What is Liquid Biopsy
Exosomes as the new tool in the area of liquid biopsy.
Liquid biopsy was named as one 2015’s ten best breakthrough technologies according to the MIT Technology Review. Although the practice has been around for some time, renewed pursuit of academic studies in the field of exosomes is pushing forward further scientific work looking at the benefits liquid biopsy. This renewed interest in exosomes partly explains the resurgence of interest in liquid biopsies as a way forward in cancer cell detection and treatment.
Scientists have been profiling for microRNAs from as far back as the early 2000s but now the thinking on exosomes is that micros RNAs could be better biomarkers for certain disease states. As microRNAs can be biomarkers for diseases such as breast cancer, the idea of exosome biology and exosome associated microRNAs as a better diagnostic tool for some kinds of cancer is being given further merit. The worlds of medicine and academia are increasingly excited to look at exosomes in liquid biopsy and pursue further studies relating to the different potential biomarkers found in the exosomes.
Currently, indicators clinicians rely on such as a change in PSA levels in blood (in prostate cancer, for example) are not always the most reliable. Sometimes PSA levels do not change despite an advancement of the disease. Solid biopsies and tumour markers also have limitations in helping with cancer diagnosis. Therefore, in between primary treatment and advanced stage treatment, it cannot always known for certain what is going on inside a patient’s body.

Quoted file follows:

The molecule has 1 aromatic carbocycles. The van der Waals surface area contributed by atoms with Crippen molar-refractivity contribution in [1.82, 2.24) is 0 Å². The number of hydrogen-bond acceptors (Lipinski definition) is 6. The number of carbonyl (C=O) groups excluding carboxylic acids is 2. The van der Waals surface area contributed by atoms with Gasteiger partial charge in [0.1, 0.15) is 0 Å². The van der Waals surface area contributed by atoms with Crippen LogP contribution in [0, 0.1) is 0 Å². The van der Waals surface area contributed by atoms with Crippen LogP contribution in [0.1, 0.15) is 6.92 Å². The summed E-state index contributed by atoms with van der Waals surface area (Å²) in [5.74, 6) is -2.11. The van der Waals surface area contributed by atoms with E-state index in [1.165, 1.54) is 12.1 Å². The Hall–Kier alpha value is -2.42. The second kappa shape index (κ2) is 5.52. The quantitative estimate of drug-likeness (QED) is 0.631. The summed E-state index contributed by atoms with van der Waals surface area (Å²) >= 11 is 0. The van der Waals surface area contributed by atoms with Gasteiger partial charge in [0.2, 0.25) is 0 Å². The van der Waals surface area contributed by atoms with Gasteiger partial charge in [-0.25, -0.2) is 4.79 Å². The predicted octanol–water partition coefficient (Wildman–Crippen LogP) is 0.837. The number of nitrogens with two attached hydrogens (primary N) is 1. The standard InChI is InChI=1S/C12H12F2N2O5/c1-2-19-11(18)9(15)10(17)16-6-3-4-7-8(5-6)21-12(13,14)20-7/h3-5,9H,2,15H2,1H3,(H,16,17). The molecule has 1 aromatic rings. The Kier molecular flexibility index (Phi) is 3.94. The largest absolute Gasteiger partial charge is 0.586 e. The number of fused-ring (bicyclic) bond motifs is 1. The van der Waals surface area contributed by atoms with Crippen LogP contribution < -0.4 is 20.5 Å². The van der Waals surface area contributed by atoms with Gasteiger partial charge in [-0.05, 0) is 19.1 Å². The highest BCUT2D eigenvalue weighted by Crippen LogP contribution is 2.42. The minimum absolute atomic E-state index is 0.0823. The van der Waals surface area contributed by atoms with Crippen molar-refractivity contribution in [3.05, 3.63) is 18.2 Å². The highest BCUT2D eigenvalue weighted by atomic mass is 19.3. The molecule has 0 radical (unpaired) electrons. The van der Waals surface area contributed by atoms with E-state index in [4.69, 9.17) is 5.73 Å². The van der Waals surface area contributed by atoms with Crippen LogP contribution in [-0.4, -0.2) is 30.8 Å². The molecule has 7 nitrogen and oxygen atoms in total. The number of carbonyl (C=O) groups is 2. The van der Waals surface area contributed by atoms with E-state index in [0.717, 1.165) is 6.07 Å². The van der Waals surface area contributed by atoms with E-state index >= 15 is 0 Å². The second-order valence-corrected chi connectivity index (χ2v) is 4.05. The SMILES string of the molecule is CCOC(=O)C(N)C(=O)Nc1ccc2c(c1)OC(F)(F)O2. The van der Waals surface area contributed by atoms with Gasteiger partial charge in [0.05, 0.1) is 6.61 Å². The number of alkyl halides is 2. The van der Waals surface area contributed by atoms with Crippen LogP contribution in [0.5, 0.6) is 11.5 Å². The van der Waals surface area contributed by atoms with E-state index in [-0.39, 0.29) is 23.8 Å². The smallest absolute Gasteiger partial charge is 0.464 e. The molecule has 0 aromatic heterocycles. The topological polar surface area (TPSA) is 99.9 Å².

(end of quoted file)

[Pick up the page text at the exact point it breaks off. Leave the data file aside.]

Tumours are not always accessible so tumour cells in the blood offer new opportunities to look at the genomic profiling. Aside from circulating tumour cells, tumour DNA can now be studied. Both normal cells and cancer cells secrete packages with genetic information: exosomes. Additionally, modern tools such as more refined imaging can show us small amounts of cancer in the body where otherwise it might be assumed the patient is doing well.
Are liquid biopsies the answer?
In terms of the wider clinical world the innovative, non invasive and low cost technology of liquid biopsy field is becoming significant. Given that it is easy to take samples in high numbers this provides a renewable source from the wider patient population that could offer important information about how diseases work. There is great potential of microRNAs from exosomes as microRNAs are linked with many other disease states besides cancer.
Capturing exosomes generally involves the gold standard approach of using ultracentrifuge, a method which is usually time-consuming. The other option, immune purification, requires a priori knowledge of which exosome populations you are trying to extract. Isolation of genetic materials from bio liquids as an alternative is a new and minimally invasive method to diagnose different types of cancer seems to be an interesting alternative moving forward.